This article originally appeared on heartland.org.
The first high-quality study of online education in a Kā??12 setting finds Florida high school students taking algebra or English 1 online performed as well on state math and reading tests as students taking those same classes in a traditional school setting. The study does not show an advantage for online instruction, but it also does not show a disadvantage–and online classes are less expensive.
So the study is not a huge boost for online-education proponents, who frequently rhapsodize about the brighter world weā??ll all see once tech tools ā??customize every childā??s education,ā? but neither is it a setback.
Itā??s not really a strong selling point to say online education is comparable to current in-person instruction, given that U.S. education outcomes are mediocre. At least online classes are cheaper. If anything, the study is a knock on the status quo, and especially the teaching profession, because it shows that less interaction with a teacher produces about the same outcomes as more. If studies continue to find this is the case, why not move more instruction online and at least save taxpayers some money?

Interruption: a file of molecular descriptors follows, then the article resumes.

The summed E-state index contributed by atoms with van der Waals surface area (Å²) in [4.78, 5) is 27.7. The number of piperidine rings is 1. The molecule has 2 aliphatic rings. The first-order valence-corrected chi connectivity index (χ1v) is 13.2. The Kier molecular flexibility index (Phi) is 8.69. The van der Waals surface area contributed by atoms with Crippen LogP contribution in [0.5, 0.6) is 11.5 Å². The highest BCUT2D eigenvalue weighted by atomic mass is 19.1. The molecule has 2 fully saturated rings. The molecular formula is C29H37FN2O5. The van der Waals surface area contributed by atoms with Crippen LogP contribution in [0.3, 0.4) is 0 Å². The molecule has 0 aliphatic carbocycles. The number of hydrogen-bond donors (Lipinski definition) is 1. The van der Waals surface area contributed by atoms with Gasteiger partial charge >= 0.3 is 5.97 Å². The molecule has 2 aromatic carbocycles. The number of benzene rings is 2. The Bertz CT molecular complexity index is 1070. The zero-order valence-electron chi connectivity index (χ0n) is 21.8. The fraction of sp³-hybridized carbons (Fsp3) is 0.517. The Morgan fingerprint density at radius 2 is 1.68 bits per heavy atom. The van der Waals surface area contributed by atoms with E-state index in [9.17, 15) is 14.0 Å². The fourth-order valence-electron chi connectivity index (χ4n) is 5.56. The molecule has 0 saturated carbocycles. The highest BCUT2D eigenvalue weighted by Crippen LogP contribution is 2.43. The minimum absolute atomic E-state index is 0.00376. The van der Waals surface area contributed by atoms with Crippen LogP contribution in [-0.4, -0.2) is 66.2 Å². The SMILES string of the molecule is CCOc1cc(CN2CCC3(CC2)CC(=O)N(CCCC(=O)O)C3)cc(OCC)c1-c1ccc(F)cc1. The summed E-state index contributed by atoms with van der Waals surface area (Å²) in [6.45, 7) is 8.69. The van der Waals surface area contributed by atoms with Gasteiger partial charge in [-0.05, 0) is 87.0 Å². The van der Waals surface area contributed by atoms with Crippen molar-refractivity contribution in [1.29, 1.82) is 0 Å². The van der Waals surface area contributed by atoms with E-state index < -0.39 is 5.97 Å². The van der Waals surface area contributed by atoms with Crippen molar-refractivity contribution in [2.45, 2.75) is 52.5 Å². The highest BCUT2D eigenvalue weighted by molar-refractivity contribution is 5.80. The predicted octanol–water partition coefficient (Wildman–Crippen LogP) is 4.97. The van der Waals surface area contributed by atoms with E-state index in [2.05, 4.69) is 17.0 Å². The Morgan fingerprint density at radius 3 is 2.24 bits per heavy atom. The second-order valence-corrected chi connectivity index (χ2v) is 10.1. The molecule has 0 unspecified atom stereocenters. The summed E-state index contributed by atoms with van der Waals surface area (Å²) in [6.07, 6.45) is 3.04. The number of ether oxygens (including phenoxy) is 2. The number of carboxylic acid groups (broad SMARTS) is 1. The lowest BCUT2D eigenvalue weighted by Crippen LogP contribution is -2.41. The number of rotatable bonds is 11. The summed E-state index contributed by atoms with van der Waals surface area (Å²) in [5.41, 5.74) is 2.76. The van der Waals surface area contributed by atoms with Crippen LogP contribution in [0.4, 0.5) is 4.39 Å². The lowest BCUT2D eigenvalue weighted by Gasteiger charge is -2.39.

Anyone who has ever taken a life-changing, in-person class would never think online classes can offer a compelling substitute. Some teachers enliven the rest of your life in a way a computer never can. But many, if not most, classes children take are not life-changing, wonder-filled experiences with compelling teachers. Thereā??s the rub.
Life rarely offers people optimal choices, however. People must typically choose between several imperfect options. Perhaps this study offers an opportunity to step away from the foolish, utopian rhetoric that pervades education–ā??no child left behindā? and ā??race to the topā? come to mind–and consider that, while nearly no one will get a perfect education, at least children can get a better education for less money, and online education could be one such way to accomplish this more realistic goal.